Build Your Olympic Body
musclemorphosis.comLegend has it, when Arnold Schwarzenegger was training for bodybuilding contests in his 20s, he'd study his form in a mirror and pick out his weakest points. Then he’d modify his workouts to emphasize these areas. When we look at Olympians, it’s just the opposite: We see their strong points, and we want to have them. We admire the rock-hard abs a gymnast uses to work the rings, the bulging quads that power a cyclist to victory, and a rower’s strong upper back powering the shell through water. So we asked our panel of perfect-body experts—seven Olympians currently in Lo...
musclemorphosis.comLegend has it, when Arnold Schwarzenegger was training for bodybuilding contests in his 20s, he'd study his form in a mirror and pick out his weakest points. Then he’d modify his workouts to emphasize these areas.
When we look at Olympians, it’s just the opposite: We see their strong points, and we want to have them. We admire the rock-hard abs a gymnast uses to work the rings, the bulging quads that power a cyclist to victory, and a rower’s strong upper back powering the shell through water. So we asked our panel of perfect-body experts—seven Olympians currently in London—about their best attribute and what they do to keep it in shape.
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A Volleyball Player’s Shoulders
“If I had to pick one body part that we specifically work hard to build in the gym, I'd say it's the shoulders,” says beach volleyball player Jake Gibb, a two-time Olympian (he and his partner Sean Rosenthal placed fifth in Beijing).
Jake Gibb’s strong-shoulders move: Y, T, W
Lie chest down on a medicine ball (or on a flat bench) with five-pound dumbbells in each hand. Extend your arms toward the floor, your palms facing each other. Form a “T” with your arms outstretched to your sides. Do 10 reps. Then use your arms to form a “Y” above your head. Do 10 reps. Finally form a “W” bending at the elbows. Do 10 reps.
A Sprinter’s Arms
“By pumping a weight for 20 seconds, my arms are going to be more open when I’m sprinting, which allows me to get a bigger step and cover more ground,” says Tyson Gay, the Adidas sprinter who beat Usain Bolt in the 100m in Stockholm in 2010.
Tyson Gay’s arm exercise: Dumbbell Arm Swings
Put your left foot about three feet in front of your right so you’re in a staggered stance. Hold lightweight dumbbells at your sides. With your elbows bent at 90 degrees, drive your arms forward and back, as if you’re running with your upper body. Repeat for 20 seconds. That’s one set. Do three sets, switching the lead leg each set. (Flatten your belly and reveal six-pack abs with the FREE weekly tips in our musclemorphosis.com. Sign up today!)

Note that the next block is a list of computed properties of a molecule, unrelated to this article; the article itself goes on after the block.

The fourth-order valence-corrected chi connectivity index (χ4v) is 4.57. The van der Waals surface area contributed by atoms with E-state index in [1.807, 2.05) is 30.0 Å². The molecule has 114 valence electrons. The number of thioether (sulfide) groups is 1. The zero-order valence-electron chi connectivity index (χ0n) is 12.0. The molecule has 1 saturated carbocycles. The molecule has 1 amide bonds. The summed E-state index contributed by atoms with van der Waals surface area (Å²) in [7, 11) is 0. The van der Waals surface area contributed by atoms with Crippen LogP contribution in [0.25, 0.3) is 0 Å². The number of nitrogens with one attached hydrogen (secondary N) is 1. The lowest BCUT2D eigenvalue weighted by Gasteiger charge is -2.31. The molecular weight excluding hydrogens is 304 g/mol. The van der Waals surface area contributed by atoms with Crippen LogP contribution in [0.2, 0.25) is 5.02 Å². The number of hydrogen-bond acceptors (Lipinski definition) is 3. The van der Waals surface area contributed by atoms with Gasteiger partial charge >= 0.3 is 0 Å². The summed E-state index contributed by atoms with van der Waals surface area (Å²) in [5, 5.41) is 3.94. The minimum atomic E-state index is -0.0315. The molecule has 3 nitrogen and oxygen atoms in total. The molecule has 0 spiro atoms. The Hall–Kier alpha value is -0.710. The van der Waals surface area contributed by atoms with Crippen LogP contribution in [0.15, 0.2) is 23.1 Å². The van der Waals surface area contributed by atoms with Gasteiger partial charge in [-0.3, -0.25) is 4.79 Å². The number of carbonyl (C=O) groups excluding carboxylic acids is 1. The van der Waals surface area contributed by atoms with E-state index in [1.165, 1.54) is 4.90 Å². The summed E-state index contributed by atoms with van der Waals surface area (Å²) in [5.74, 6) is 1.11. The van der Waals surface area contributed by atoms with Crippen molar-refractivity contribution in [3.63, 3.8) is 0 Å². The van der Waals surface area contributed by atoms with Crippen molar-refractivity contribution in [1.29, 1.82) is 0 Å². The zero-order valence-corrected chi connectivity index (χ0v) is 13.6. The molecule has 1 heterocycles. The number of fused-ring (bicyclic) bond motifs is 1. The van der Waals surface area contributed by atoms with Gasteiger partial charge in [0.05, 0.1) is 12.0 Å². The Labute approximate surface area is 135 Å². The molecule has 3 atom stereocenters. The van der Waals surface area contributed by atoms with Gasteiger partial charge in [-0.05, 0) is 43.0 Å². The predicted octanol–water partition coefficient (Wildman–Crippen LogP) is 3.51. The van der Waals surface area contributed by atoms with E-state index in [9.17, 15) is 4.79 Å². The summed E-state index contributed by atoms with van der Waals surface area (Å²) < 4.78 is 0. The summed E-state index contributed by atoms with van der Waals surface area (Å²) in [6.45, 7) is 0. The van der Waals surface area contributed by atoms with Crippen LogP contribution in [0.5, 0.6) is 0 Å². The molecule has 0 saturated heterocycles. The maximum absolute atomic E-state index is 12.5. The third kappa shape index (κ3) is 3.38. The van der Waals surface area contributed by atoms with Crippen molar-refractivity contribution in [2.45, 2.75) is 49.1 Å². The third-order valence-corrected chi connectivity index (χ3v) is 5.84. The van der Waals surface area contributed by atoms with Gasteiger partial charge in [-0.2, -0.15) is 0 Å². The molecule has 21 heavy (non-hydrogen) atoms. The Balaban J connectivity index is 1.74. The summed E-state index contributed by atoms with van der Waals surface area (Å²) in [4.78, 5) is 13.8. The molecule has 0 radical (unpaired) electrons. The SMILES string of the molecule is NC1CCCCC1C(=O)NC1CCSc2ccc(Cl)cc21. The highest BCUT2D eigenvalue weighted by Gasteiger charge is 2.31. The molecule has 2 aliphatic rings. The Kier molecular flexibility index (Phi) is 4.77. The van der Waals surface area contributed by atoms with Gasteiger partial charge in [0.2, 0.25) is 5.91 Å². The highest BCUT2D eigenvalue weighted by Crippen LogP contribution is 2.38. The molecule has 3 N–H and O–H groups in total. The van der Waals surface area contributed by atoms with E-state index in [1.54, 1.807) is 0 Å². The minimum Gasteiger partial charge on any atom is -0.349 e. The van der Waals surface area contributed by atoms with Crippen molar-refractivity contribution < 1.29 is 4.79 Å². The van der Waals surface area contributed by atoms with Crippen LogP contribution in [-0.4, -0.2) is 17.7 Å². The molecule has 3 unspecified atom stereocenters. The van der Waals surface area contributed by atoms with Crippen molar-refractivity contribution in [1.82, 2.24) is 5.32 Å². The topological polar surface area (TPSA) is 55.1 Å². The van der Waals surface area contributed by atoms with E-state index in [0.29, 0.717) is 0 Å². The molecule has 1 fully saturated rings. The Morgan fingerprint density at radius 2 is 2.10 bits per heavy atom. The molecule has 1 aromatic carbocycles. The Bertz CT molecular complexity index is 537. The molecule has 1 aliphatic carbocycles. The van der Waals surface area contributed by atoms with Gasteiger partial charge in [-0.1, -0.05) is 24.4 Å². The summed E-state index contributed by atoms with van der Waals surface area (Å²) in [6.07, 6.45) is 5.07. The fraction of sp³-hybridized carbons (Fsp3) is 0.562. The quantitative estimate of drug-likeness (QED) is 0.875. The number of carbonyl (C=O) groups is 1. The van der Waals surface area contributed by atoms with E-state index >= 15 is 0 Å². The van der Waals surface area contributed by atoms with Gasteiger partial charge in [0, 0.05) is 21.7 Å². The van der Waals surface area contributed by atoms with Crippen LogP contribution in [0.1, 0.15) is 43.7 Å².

A Gymnast’s Abs
“Gymnasts need to be able to lift our own weight, throw it around, and still have control of our bodies,” says John Orozco, who finished second at the U.S. Gymnastics Trials earlier this summer.
John Orozco’s abs move: V Ups
Lie flat on your back with your legs straight and arms extended above the top of your head. Raise your shoulders off the ground to form a “V” position, lifting your torso and legs as if you're trying to touch your toes. (Don't bend your knees or crane your neck.) Then lower your body back to the start. Hold each for 30 seconds. That’s one set. Orozco does 30 sets.
A Cyclist’s Quads
“There's a lot of crazy things you can do out there to build muscle, but the basics are what really work,” says Team Liquigas-Cannondale's Timmy Duggan, who was just crowned the 2012 USA Cycling Professional Road National Champion.
Timmy Duggan’s quad exercise: Box jumps
Stand in front of a sturdy, secure box that's high enough so that you have to jump with great effort in order to land on top of it. Stand with your feet shoulder-width apart. Dip your knees. Jump up onto the box with a soft landing. Step down and reset your feet. See how many you can do in 30 seconds.
A Fencer’s Calves
“Calf muscles can help propel a fencer’s lunge, so having strong and explosive calves is really important,” says fencer Tim Morehouse, a silver medalist at Beijing.
Tim’s calf muscle move: Calf raise
Place a small sturdy block flat on the floor in front of you. The block should be just high enough to slightly elevate your feet. Place the balls of both feet on the block, about hip-width apart, with your heels hanging off the back of the block. Simultaneously drive your heels up and then lower them below the edge of the block. That's one rep. Do three sets of 20 reps. Want more ways to build up your chicken legs? Click here to find musclemorphosis.com.
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